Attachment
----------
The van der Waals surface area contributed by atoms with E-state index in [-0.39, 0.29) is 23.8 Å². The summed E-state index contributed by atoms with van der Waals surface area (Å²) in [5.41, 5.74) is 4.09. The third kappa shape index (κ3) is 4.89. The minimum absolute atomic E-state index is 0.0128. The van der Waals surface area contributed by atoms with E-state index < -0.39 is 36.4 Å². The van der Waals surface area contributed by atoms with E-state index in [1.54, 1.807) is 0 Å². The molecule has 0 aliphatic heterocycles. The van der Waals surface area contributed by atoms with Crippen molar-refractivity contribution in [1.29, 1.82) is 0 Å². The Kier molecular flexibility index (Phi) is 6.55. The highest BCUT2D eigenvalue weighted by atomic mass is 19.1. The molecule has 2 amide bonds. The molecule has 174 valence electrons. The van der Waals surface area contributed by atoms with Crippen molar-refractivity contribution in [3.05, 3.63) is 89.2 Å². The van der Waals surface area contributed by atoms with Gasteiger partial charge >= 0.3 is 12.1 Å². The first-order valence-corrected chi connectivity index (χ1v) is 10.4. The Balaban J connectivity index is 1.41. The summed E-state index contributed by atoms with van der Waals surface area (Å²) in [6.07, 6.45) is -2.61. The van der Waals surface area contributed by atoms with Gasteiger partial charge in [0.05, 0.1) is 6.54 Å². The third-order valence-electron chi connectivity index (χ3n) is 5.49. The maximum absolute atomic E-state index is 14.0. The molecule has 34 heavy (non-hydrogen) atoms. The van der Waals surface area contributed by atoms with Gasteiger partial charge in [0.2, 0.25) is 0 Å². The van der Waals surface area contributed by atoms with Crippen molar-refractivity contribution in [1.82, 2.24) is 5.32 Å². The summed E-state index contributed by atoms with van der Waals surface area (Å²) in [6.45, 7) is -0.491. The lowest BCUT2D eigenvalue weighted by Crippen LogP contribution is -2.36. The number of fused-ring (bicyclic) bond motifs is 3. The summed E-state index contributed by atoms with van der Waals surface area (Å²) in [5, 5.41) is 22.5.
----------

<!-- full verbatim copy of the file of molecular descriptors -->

The van der Waals surface area contributed by atoms with E-state index in [-0.39, 0.29) is 23.8 Å². The summed E-state index contributed by atoms with van der Waals surface area (Å²) in [5.41, 5.74) is 4.09. The third kappa shape index (κ3) is 4.89. The minimum absolute atomic E-state index is 0.0128. The van der Waals surface area contributed by atoms with E-state index < -0.39 is 36.4 Å². The van der Waals surface area contributed by atoms with E-state index in [1.54, 1.807) is 0 Å². The molecule has 0 aliphatic heterocycles. The van der Waals surface area contributed by atoms with Crippen molar-refractivity contribution in [1.29, 1.82) is 0 Å². The Kier molecular flexibility index (Phi) is 6.55. The highest BCUT2D eigenvalue weighted by atomic mass is 19.1. The molecule has 2 amide bonds. The molecule has 174 valence electrons. The van der Waals surface area contributed by atoms with Crippen molar-refractivity contribution in [3.05, 3.63) is 89.2 Å². The van der Waals surface area contributed by atoms with Gasteiger partial charge >= 0.3 is 12.1 Å². The first-order valence-corrected chi connectivity index (χ1v) is 10.4. The Balaban J connectivity index is 1.41. The summed E-state index contributed by atoms with van der Waals surface area (Å²) in [6.07, 6.45) is -2.61. The van der Waals surface area contributed by atoms with Gasteiger partial charge in [0.05, 0.1) is 6.54 Å². The third-order valence-electron chi connectivity index (χ3n) is 5.49. The maximum absolute atomic E-state index is 14.0. The molecule has 34 heavy (non-hydrogen) atoms. The van der Waals surface area contributed by atoms with Gasteiger partial charge in [0.2, 0.25) is 0 Å². The van der Waals surface area contributed by atoms with Crippen molar-refractivity contribution in [1.82, 2.24) is 5.32 Å². The summed E-state index contributed by atoms with van der Waals surface area (Å²) in [6.45, 7) is -0.491. The lowest BCUT2D eigenvalue weighted by Crippen LogP contribution is -2.36. The number of fused-ring (bicyclic) bond motifs is 3. The summed E-state index contributed by atoms with van der Waals surface area (Å²) in [5, 5.41) is 22.5.